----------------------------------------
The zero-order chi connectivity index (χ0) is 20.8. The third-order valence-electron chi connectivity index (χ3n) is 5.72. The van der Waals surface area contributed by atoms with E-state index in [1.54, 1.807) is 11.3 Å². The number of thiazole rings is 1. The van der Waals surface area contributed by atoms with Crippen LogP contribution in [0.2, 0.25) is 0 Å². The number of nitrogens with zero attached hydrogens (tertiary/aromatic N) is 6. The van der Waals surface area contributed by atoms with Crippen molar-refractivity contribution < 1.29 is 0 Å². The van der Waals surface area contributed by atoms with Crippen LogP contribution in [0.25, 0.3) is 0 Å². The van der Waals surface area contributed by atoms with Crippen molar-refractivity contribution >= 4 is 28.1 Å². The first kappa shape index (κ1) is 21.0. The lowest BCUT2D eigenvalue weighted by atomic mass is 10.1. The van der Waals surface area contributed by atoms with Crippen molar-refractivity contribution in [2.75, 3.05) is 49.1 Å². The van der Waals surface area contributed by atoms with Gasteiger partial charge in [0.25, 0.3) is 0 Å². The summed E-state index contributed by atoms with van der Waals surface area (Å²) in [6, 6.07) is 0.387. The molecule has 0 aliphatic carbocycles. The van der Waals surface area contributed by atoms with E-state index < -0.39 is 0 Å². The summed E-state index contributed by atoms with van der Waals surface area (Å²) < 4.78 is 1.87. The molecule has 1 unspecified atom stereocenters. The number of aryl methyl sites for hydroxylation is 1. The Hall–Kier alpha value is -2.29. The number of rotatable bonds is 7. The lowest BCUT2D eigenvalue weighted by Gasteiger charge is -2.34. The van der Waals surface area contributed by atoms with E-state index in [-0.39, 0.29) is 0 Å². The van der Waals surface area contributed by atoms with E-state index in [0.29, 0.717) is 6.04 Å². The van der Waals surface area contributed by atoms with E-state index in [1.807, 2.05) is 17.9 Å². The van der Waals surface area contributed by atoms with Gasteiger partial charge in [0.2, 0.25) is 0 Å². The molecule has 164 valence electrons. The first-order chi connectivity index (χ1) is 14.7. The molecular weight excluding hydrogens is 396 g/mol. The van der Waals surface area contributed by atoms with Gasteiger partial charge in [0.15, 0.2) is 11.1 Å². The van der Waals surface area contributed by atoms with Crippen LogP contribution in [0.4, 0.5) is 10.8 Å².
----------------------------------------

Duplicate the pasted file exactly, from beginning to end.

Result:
The zero-order chi connectivity index (χ0) is 20.8. The third-order valence-electron chi connectivity index (χ3n) is 5.72. The van der Waals surface area contributed by atoms with E-state index in [1.54, 1.807) is 11.3 Å². The number of thiazole rings is 1. The van der Waals surface area contributed by atoms with Crippen LogP contribution in [0.2, 0.25) is 0 Å². The number of nitrogens with zero attached hydrogens (tertiary/aromatic N) is 6. The van der Waals surface area contributed by atoms with Crippen molar-refractivity contribution < 1.29 is 0 Å². The van der Waals surface area contributed by atoms with Crippen LogP contribution in [0.25, 0.3) is 0 Å². The van der Waals surface area contributed by atoms with Crippen molar-refractivity contribution >= 4 is 28.1 Å². The first kappa shape index (κ1) is 21.0. The lowest BCUT2D eigenvalue weighted by atomic mass is 10.1. The van der Waals surface area contributed by atoms with Crippen molar-refractivity contribution in [2.75, 3.05) is 49.1 Å². The van der Waals surface area contributed by atoms with Gasteiger partial charge in [0.25, 0.3) is 0 Å². The summed E-state index contributed by atoms with van der Waals surface area (Å²) in [6, 6.07) is 0.387. The molecule has 0 aliphatic carbocycles. The van der Waals surface area contributed by atoms with E-state index < -0.39 is 0 Å². The summed E-state index contributed by atoms with van der Waals surface area (Å²) < 4.78 is 1.87. The molecule has 1 unspecified atom stereocenters. The number of aryl methyl sites for hydroxylation is 1. The Hall–Kier alpha value is -2.29. The number of rotatable bonds is 7. The lowest BCUT2D eigenvalue weighted by Gasteiger charge is -2.34. The van der Waals surface area contributed by atoms with E-state index in [-0.39, 0.29) is 0 Å². The van der Waals surface area contributed by atoms with E-state index in [0.29, 0.717) is 6.04 Å². The van der Waals surface area contributed by atoms with E-state index in [1.807, 2.05) is 17.9 Å². The van der Waals surface area contributed by atoms with Gasteiger partial charge in [0.2, 0.25) is 0 Å². The molecule has 164 valence electrons. The first-order chi connectivity index (χ1) is 14.7. The molecular weight excluding hydrogens is 396 g/mol. The van der Waals surface area contributed by atoms with Gasteiger partial charge in [0.15, 0.2) is 11.1 Å². The van der Waals surface area contributed by atoms with Crippen LogP contribution in [0.4, 0.5) is 10.8 Å².